The Gold Test – Can South Africa’s mining sector weather the storms ahead?
Windhoek – South Africa’s gold mining sector faces one of its biggest tests of times in the coming months as workers lock horns with management over wage and salary negotiations which are as high as 150 percent.
South Africa’s gold mining sector, once the world’s biggest bullion industry, has been in precipitous decline during the past years, partly due to labour unrest, falling ore grades and rising overheads.
Market analysts agree that the South African gold industry, which thrived for more than a century on cheap black labour, has simply lost its lustre.
The “sun is setting on an industry that has produced a third of the bullion extracted from the planet”, Reuters reported this past week.
“Gold’s sliding price and surging costs are hitting an industry that laid the foundation for Africa’s largest economy but has been slowly dying for decades as ore grades decline and shafts reach depths of four kilometres, the world’s deepest,” the news agency said.
South Africa produced 177.8 tonnes of gold in 2012 (from 208 tonnes in 2011), accounting for six percent of world production.
During the past year, gold exports earned South Africa R72 billion, about 10 percent of the country’s total export earnings.
Historically, gold mining has been so big in South Africa that the commercial capital became known as the City of Gold.
At the height of South Africa’s love affair with gold in the 1970s, the country’s mines were producing 1 000 tonnes of the metal a year.
But that is all in the past.
Now South Africa’s Chamber of Mines admits that the country’s gold mines have been in decline as falling ore grades and the cost of mining at increased depths erodes margins.
While gold prices fall, the costs of wages and electricity among other key expenses continue to increase.
The chamber has said about 20 tonnes of gold in 2012 production was lost to labour unrest.
This week (ending July 13) workers unions – MUN and AMCU – and mining companies started negotiations for new wages and salaries.
The rival unions are also battling for members in the struggling mining sector, and this tends to fuel labour unrest.
Whilst MUN, an ally of the ruling ANC, demanded a 60 percent hike in wages and salaries of gold mine workers, AMCU upped the ante with a 150 percent wage and salaries demand for entry-level mining workers.
AMCU’s demands mean that an entry level mining worker in the gold sector would earn around R12 500.
This figure is within the region of the demands made by striking workers at Anglo’s Marikana platinum mine last year. That strike degenerated into serious violence, with police shooting dead dozens of workers.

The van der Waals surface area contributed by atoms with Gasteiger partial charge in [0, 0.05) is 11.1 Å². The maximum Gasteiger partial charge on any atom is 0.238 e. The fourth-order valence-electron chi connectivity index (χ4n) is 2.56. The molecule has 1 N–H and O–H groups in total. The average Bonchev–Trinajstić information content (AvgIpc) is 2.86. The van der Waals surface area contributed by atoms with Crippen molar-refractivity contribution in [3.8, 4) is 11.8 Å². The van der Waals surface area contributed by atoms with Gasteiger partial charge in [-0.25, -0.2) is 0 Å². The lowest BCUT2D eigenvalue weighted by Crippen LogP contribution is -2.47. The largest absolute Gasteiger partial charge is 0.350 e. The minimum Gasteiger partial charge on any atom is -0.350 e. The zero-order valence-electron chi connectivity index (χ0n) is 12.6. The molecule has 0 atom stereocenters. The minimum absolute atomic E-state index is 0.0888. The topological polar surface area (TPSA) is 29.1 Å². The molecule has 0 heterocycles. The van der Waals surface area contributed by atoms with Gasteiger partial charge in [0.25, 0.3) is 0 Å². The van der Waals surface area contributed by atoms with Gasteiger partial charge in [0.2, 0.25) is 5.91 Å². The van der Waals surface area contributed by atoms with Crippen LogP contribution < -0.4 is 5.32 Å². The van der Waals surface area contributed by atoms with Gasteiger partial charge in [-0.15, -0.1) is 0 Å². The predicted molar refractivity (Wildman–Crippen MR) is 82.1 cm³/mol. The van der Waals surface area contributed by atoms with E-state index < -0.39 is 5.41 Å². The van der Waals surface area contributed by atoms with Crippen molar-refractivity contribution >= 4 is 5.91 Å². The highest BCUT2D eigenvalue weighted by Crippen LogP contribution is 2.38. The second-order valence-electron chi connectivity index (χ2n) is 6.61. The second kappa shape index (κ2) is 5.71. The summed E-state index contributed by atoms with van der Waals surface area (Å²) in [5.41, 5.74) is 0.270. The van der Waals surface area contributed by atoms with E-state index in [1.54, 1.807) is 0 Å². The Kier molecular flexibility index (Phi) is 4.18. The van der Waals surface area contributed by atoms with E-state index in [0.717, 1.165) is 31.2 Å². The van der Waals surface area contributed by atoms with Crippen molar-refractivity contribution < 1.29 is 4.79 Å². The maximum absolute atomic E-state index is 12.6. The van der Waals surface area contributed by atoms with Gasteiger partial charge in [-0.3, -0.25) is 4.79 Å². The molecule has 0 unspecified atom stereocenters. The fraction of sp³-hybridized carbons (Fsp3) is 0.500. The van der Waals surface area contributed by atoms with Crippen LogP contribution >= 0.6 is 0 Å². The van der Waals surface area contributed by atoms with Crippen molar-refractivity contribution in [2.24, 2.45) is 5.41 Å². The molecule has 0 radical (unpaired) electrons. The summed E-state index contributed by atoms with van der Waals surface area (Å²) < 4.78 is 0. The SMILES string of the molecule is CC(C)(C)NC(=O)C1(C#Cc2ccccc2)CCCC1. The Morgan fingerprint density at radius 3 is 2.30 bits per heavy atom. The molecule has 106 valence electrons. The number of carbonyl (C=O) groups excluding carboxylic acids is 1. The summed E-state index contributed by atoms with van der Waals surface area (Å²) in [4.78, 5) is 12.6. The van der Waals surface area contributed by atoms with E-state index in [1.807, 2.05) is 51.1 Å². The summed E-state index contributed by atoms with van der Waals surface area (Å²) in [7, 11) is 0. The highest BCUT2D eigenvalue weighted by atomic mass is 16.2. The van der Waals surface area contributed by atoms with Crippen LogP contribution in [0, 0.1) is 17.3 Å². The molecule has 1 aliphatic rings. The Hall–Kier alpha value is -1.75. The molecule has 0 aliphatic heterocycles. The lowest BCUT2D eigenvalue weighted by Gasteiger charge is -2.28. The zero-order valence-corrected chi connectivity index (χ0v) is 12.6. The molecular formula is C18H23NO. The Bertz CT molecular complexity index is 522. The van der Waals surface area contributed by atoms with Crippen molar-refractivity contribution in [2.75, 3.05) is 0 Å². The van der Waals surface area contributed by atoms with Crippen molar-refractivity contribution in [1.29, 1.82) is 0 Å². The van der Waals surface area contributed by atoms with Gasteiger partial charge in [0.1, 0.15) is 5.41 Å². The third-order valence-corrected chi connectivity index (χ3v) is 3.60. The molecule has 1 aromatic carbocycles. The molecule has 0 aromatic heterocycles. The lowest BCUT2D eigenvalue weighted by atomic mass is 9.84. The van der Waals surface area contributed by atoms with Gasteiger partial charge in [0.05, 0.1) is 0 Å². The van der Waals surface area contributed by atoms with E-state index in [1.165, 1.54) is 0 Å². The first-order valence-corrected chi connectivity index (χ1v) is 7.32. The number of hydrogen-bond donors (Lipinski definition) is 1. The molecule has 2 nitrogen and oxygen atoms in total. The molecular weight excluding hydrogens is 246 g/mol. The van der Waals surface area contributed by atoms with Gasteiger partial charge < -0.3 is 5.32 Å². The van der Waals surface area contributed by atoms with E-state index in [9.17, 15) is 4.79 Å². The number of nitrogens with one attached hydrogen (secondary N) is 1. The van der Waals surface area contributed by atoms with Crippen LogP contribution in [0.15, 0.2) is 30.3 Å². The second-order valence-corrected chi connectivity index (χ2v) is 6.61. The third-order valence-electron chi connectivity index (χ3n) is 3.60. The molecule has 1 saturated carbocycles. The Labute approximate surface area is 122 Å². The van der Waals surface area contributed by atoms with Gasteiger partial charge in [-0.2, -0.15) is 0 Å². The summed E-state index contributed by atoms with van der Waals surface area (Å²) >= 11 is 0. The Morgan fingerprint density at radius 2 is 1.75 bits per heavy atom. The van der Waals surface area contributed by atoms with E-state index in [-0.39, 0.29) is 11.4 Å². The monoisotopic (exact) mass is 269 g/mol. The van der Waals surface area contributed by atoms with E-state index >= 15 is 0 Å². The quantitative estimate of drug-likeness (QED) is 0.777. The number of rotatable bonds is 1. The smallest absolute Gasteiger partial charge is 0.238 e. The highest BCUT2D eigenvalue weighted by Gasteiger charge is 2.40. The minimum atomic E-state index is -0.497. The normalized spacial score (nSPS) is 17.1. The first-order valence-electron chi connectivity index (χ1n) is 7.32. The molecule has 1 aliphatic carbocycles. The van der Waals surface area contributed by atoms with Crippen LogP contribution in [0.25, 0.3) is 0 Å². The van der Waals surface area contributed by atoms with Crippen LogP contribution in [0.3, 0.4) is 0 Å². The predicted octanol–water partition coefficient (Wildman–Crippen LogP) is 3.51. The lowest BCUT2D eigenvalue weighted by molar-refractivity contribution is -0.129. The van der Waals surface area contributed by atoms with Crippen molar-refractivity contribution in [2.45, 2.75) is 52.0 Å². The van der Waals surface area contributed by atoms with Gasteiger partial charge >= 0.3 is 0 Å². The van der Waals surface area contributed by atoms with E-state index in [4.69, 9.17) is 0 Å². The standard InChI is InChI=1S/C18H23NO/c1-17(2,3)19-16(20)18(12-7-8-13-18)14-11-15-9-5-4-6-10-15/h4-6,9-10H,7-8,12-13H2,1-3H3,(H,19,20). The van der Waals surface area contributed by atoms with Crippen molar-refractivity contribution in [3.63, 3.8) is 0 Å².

AMCU was at the centre of that strike.
Bheki Sibiya, CEO of the Chamber of Mines, said sharp reductions in commodity prices – the price of gold has dropped by more than 20 percent in the past six months – have resulted in well over 50 percent of South Africa’s gold mines sinking into loss-making positions.
Sibiya warned that failure to strike a deal with workers would lead to disaster in the mining sector.
“Neither the industry nor the country can afford yet another wave of calamitous workplace disorder that delivers additional global uncertainty and becomes the cause of further downgrades of South Africa’s sovereign credit rating,” Sibiya said.
South African gold mining companies argue that due to rising costs, their operations are profitable if the precious metal fetches prices of more than US$1 500 an ounce.
“The precipitous fall in the price … has been the biggest decline that has taken place since the 1920s.
“At a price of around US$1 220 an ounce, our estimate is that about 60 percent of the industry is in loss making territory,” Chamber of Mines chief economist Roger Baxter said.
Mike Teke, deputy president Chamber of Mines added: “The industry is also facing a tough trading environment. I often refer to mining as an industry of short, beautiful summers and long, cold winters. Right now we are in the middle of a long, cold winter.
“The mining industry is facing global headwinds such as the recession in Europe, the slowdown in China’s economic growth and the potential slowdown in quantitative easing by central banks, which have reduced demand and prices for minerals.”
The chamber says during the last quarter of 2012, about 40 percent of the mines were classified either as unprofitable or marginal, based on cash costs and on an average gold price of R509.783 per kg.
It further argues that taking into account that 80 percent of South African mines capital expenditure is used to sustain production, then the entire industry might be classified as being sub-marginal.
“This is an industry in crisis, an industry whose productive capacity will be seriously threatened by excessive cost increases.
“It is an industry facing further cost increases with considerable trepidation,” the chamber contends.
This, coupled with fears that mining companies would soon resort to job cuts to remain afloat, have raised tensions in the sector.
AMCU, the rising militant union which is upstaging the traditional NUM, argues that the majority of South Africans have not benefitted from the country’s mineral wealth.
“The majority of the people have not yet benefitted from the distribution of wealth created within the mining industry. We believe the minerals of this country must now benefit the people,” AMCU President Joseph Mathunjwa said.
“It is time now to realise the plight of the working class. You see all these heaps of dumps and the minerals are gone, but the lives of those people who extracted those minerals-they haven’t benefitted. You want a huge income and a dividend but I think it is time to relax a little bit,” Mathunjwa says.